The ‘traditional’ grocery store is coming under increased pressure from a new generation of shoppers

Fresh fruit and vegetables, prepared meals, nuts and chocolate bars.

These aren’t the typical sight in the stands at the local supermarket. But for most grocery shoppers, these foods are not only more often on the shelves, but more often—as much as 67 percent—available at the end of their shopping list.

A new report by Sobeys shows this shift toward consumer buying habits, with the chain forecasting increased penetration of prepared food, meal delivery, and health and wellness items in the coming year.

“We believe these trends are short-term shifts that will continue to shape supermarket grocery marketing,” the report reads.

The chain thinks these changes are a result of changing demographics—younger shoppers are more interested in natural and organic products and healthier foods. Their family-owned stores—largely chain operators—are also adapting to the rise of online retailing, with Sobeys looking to open a fulfillment center in Calgary next year to take advantage of online orders.

Other trends identified by the report include all types of women shopping more—particularly moms—nursing mothers, young professional women, people of color, and those with an annual household income of $150,000 or more.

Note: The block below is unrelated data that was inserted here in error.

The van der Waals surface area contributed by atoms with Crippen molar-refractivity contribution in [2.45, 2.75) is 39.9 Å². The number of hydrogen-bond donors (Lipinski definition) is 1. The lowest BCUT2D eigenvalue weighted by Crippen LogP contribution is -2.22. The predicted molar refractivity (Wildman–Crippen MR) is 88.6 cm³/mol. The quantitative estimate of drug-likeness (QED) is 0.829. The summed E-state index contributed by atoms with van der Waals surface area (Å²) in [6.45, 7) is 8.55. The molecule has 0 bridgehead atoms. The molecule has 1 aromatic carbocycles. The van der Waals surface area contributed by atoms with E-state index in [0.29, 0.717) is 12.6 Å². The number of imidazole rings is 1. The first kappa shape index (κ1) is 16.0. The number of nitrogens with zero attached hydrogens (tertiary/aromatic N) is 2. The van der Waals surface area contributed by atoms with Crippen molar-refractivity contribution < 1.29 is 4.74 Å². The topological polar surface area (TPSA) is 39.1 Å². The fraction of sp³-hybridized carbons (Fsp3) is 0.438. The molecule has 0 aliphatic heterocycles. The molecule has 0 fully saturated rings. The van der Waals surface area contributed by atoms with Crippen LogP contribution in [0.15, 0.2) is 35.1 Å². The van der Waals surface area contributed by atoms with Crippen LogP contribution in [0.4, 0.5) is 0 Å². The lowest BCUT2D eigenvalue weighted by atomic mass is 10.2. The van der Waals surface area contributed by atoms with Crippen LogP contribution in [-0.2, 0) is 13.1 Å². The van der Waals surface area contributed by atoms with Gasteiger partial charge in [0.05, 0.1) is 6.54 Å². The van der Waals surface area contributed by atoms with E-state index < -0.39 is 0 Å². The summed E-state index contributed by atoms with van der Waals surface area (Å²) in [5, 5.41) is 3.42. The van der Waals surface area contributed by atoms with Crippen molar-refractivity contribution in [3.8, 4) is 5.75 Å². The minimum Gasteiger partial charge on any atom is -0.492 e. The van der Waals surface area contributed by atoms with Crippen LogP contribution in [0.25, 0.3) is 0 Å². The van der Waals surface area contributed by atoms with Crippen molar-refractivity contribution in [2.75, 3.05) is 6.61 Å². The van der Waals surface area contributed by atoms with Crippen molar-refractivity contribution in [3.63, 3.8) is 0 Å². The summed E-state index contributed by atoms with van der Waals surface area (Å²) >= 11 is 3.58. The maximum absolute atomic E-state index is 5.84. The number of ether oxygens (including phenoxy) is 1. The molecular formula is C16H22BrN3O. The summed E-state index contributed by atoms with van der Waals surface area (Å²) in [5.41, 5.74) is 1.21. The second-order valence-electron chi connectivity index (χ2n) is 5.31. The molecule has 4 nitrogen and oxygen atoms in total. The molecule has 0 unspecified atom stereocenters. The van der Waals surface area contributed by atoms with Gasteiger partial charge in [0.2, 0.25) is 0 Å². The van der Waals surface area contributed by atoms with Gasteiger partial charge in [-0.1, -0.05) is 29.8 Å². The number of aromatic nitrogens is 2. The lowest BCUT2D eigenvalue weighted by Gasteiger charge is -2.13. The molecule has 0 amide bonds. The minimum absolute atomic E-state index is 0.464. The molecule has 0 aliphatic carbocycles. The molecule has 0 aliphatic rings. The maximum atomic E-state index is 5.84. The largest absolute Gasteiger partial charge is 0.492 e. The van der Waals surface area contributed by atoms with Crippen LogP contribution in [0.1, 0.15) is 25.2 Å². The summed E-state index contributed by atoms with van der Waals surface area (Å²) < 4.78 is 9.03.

The report also notes that millennial shoppers spend more money, on average, and the average food shopping bill grew to $138 in the most recent fiscal year.

As brands try to attract shoppers with new offerings and the innovative use of technology, supermarkets are experimenting with different ways to attract and serve customers and grow the business. The Beechwood Mall in Philadelphia is hosting a “nibble on” event where shoppers get a biscuit and drink of their choice, and get their groceries free of charge, while the struggling Sears store in San Jose, California, is serving customers a food truck court within the store.

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